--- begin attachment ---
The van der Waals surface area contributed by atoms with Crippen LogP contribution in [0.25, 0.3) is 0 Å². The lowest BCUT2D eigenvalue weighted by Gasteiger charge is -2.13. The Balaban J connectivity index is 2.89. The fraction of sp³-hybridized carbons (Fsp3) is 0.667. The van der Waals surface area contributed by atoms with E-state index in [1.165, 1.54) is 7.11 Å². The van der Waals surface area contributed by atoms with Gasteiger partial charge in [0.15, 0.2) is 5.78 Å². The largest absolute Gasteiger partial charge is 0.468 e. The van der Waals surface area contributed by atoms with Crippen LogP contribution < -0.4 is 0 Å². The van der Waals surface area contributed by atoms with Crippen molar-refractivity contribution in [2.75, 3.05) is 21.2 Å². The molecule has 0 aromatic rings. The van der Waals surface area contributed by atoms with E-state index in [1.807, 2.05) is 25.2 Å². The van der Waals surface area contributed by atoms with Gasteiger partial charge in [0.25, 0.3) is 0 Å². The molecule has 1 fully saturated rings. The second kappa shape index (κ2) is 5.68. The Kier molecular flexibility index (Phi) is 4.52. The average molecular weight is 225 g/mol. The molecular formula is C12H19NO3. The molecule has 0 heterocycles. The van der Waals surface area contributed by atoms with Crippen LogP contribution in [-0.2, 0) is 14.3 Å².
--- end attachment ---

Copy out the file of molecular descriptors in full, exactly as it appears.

The van der Waals surface area contributed by atoms with Crippen LogP contribution in [0.25, 0.3) is 0 Å². The lowest BCUT2D eigenvalue weighted by Gasteiger charge is -2.13. The Balaban J connectivity index is 2.89. The fraction of sp³-hybridized carbons (Fsp3) is 0.667. The van der Waals surface area contributed by atoms with E-state index in [1.165, 1.54) is 7.11 Å². The van der Waals surface area contributed by atoms with Gasteiger partial charge in [0.15, 0.2) is 5.78 Å². The largest absolute Gasteiger partial charge is 0.468 e. The van der Waals surface area contributed by atoms with Crippen LogP contribution < -0.4 is 0 Å². The van der Waals surface area contributed by atoms with Crippen molar-refractivity contribution in [2.75, 3.05) is 21.2 Å². The molecule has 0 aromatic rings. The van der Waals surface area contributed by atoms with E-state index in [1.807, 2.05) is 25.2 Å². The van der Waals surface area contributed by atoms with Gasteiger partial charge in [0.25, 0.3) is 0 Å². The molecule has 1 fully saturated rings. The second kappa shape index (κ2) is 5.68. The Kier molecular flexibility index (Phi) is 4.52. The average molecular weight is 225 g/mol. The molecular formula is C12H19NO3. The molecule has 0 heterocycles. The van der Waals surface area contributed by atoms with Crippen LogP contribution in [-0.2, 0) is 14.3 Å².